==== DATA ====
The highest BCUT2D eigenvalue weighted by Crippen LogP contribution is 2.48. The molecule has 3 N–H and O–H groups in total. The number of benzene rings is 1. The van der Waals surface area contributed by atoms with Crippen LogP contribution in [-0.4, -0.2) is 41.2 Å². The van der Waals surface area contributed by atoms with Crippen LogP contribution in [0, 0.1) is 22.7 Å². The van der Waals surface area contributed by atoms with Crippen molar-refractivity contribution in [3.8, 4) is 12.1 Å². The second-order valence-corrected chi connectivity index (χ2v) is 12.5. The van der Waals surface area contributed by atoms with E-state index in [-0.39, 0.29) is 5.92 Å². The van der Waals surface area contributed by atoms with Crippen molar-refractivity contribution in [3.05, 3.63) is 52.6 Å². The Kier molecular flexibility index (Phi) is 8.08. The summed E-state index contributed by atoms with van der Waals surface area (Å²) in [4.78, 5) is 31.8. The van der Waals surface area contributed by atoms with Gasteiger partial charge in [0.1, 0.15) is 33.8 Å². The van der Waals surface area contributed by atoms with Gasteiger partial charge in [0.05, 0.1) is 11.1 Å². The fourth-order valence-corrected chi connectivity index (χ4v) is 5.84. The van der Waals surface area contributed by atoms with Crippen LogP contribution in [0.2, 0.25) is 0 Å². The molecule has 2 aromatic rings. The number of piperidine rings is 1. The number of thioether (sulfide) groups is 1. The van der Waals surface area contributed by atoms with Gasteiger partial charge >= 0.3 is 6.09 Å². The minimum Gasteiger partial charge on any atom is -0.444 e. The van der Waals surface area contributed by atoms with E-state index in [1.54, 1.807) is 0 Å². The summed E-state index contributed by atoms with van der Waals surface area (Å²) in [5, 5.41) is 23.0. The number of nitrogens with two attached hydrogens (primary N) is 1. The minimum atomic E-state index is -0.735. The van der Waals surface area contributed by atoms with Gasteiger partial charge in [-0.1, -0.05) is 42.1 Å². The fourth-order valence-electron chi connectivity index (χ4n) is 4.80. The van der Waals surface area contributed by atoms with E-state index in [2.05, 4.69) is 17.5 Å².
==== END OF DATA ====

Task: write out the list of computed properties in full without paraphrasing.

The highest BCUT2D eigenvalue weighted by Crippen LogP contribution is 2.48. The molecule has 3 N–H and O–H groups in total. The number of benzene rings is 1. The van der Waals surface area contributed by atoms with Crippen LogP contribution in [-0.4, -0.2) is 41.2 Å². The van der Waals surface area contributed by atoms with Crippen LogP contribution in [0, 0.1) is 22.7 Å². The van der Waals surface area contributed by atoms with Crippen molar-refractivity contribution in [3.8, 4) is 12.1 Å². The second-order valence-corrected chi connectivity index (χ2v) is 12.5. The van der Waals surface area contributed by atoms with E-state index in [-0.39, 0.29) is 5.92 Å². The van der Waals surface area contributed by atoms with Crippen molar-refractivity contribution in [3.05, 3.63) is 52.6 Å². The Kier molecular flexibility index (Phi) is 8.08. The summed E-state index contributed by atoms with van der Waals surface area (Å²) in [4.78, 5) is 31.8. The van der Waals surface area contributed by atoms with Gasteiger partial charge in [0.1, 0.15) is 33.8 Å². The van der Waals surface area contributed by atoms with Gasteiger partial charge in [0.05, 0.1) is 11.1 Å². The fourth-order valence-corrected chi connectivity index (χ4v) is 5.84. The van der Waals surface area contributed by atoms with Crippen LogP contribution in [0.2, 0.25) is 0 Å². The molecule has 2 aromatic rings. The number of piperidine rings is 1. The number of thioether (sulfide) groups is 1. The van der Waals surface area contributed by atoms with Gasteiger partial charge >= 0.3 is 6.09 Å². The minimum Gasteiger partial charge on any atom is -0.444 e. The van der Waals surface area contributed by atoms with E-state index in [1.54, 1.807) is 0 Å². The summed E-state index contributed by atoms with van der Waals surface area (Å²) in [5, 5.41) is 23.0. The number of nitrogens with two attached hydrogens (primary N) is 1. The minimum atomic E-state index is -0.735. The van der Waals surface area contributed by atoms with Gasteiger partial charge in [-0.1, -0.05) is 42.1 Å². The fourth-order valence-electron chi connectivity index (χ4n) is 4.80. The van der Waals surface area contributed by atoms with E-state index in [2.05, 4.69) is 17.5 Å².